Victor Frankenstein

Cast: Daniel Radcliffe, James McAvoy, Jessica Brown Findlay, Andrew Scott, Charles Dance

Director: Paul McGuigan

Writer: Max Landis

Frankenstein, one of my favourite novels, is a tale that has ben retold time and time again in cinema. As the title makes clear this latest take on the iconic horror story places its focus on the titular doctor of Mary Shelley’s novel rather than on the creature he creates. Although it’s the creature who usually gets all of the attention, the story of his creator is just as fascinating and compelling. Victor Frankenstein is a scientific genius driven by his fervent ambition to defeat death. He becomes so obsessed with the very idea of creating another living man that he never stops to ask himself if he should. As he beholds his creation in all of its grotesqueness and ungodliness he rejects and abandons it, unaware of the dire consequences his action will have. By creating this monster Frankenstein must confront the question of man’s place in the universe, of his responsibility for the creature and its actions, and of the moral implications and ramifications that come with creating life. Although I believe the film’s screenwriter understands all of this, I still found his approach to the mythos to be ultimately misguided.

The story is depicted from the perspective of Igor Strausman (Daniel Radcliffe), a hunchbacked circus performer whom Victor Frankenstein (James McAvoy) rescues from a life of subjugation and ridicule. Frankenstein takes Igor under his wing and enlists him as his assistant in his groundbreaking work. Together they hope to uncover the secrets to life and death and create a living being. The secretive nature of this project and Frankenstein’s notorious reputation catch the attention of Inspector Turpin (Andrew Scott), a religiously devoted police officer with severe moral objections to Frankenstein’s work. Igor also catches the attention of Lorelei (Jessica Brown Findlay), the subject of his affection who entreats Igor to follow his conscience and not be corrupted by his master and mentor. As Frankenstein’s obsession drives him to greater and more damaging extremes, it falls onto Igor to try and save his friend from the madness he has wrought.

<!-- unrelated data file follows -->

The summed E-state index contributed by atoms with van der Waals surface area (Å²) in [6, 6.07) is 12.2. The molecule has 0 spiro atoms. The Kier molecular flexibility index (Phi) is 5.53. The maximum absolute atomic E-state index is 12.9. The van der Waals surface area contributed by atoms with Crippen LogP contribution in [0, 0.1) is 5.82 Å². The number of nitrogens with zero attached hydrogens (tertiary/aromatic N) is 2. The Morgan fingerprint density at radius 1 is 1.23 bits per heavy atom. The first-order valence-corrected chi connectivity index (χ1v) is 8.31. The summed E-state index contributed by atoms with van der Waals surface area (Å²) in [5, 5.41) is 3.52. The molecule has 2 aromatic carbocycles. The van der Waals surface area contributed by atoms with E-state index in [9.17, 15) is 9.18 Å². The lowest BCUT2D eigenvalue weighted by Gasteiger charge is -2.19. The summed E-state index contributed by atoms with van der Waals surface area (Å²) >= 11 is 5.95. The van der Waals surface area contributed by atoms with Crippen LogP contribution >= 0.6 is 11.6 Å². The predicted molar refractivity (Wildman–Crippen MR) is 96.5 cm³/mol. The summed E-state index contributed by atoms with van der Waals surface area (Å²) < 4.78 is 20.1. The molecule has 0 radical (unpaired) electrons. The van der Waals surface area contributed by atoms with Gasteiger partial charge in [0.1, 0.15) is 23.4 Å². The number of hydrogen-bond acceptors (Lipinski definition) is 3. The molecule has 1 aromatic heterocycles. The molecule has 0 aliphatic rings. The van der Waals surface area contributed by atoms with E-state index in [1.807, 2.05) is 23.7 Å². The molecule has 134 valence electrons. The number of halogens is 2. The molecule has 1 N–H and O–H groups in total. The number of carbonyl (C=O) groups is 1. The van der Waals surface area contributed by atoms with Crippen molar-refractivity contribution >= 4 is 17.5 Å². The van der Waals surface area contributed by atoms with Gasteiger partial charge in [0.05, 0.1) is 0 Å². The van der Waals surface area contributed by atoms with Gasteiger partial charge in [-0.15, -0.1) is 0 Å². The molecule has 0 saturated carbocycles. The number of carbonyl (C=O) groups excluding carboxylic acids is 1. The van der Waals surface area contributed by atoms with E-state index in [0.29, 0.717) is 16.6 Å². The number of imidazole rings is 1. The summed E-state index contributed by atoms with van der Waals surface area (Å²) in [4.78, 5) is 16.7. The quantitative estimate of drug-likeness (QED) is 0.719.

The film borrows lightly from Shelley’s original novel but adds its own twist to it as a means of updating the story. Updating the story is all well and good but it becomes a problem when the updates do not compliment the story. This film tries to incorporate several new elements including Igor’s love interest, the religious policeman, a benefactor with his own sinister motivations, a backstory accounting for Frankenstein’s obsession and an original experiment preceding the infamous one in the novel. The problem is that the film becomes so muddled with all of these interweaving subplots that the story ends up trying to be several different things at once. It is difficult to become invested in a film when it keeps jumping all over the place and keeps changing its characters at the flip of a coin in order to keep the plot moving forward. Any time the film took a step forward it never felt earned because it never felt like a natural progression in the story. All of this results in a climax that was so messy and convoluted that I simply couldn’t keep up with what was happening.

There are certainly some promising ideas in this film that could have been good had they been given the proper development. However the film takes on so many of them that it doesn’t have the time it needs to realise them all. I like the idea of using Igor as a window into Frankenstein’s obsession and madness but felt that the relationship between the two was lacking. Both actors do decent jobs in their respective roles and there is definitely a chemistry there but the characters themselves are so changeable in their emotions and motivations that nothing is ever given the time to sink in. Any one of the side characters could have added an interesting element to the story had the film devoted more time to them. This isn’t the case however as the film leaves them all underdeveloped in order to incorporate other elements into the plot. Even the film’s tone jumps all over the place as it tries to be a gothic horror, a sci-fi epic, a costume drama and a buddy movie all at once.

The bottom line is that there is too much going on and not enough time to do it all in, not even with the talent that worked on this film. With a little more focus and control the parts of the films that showed promise could have been allowed to flourish. What we get instead is a confused, near-incomprehensible mess. The new ideas that the film tries to introduce to this classic tale hurt the story more than they help it and end up coming across as familiar, insipid or just plain silly. The film is at least visually stimulating and McAvoy is sometimes enjoyably over-the-top as his character becomes more depraved and unhinged. The film as a whole however is a disorderly fiasco with too many ideas and not enough thought.


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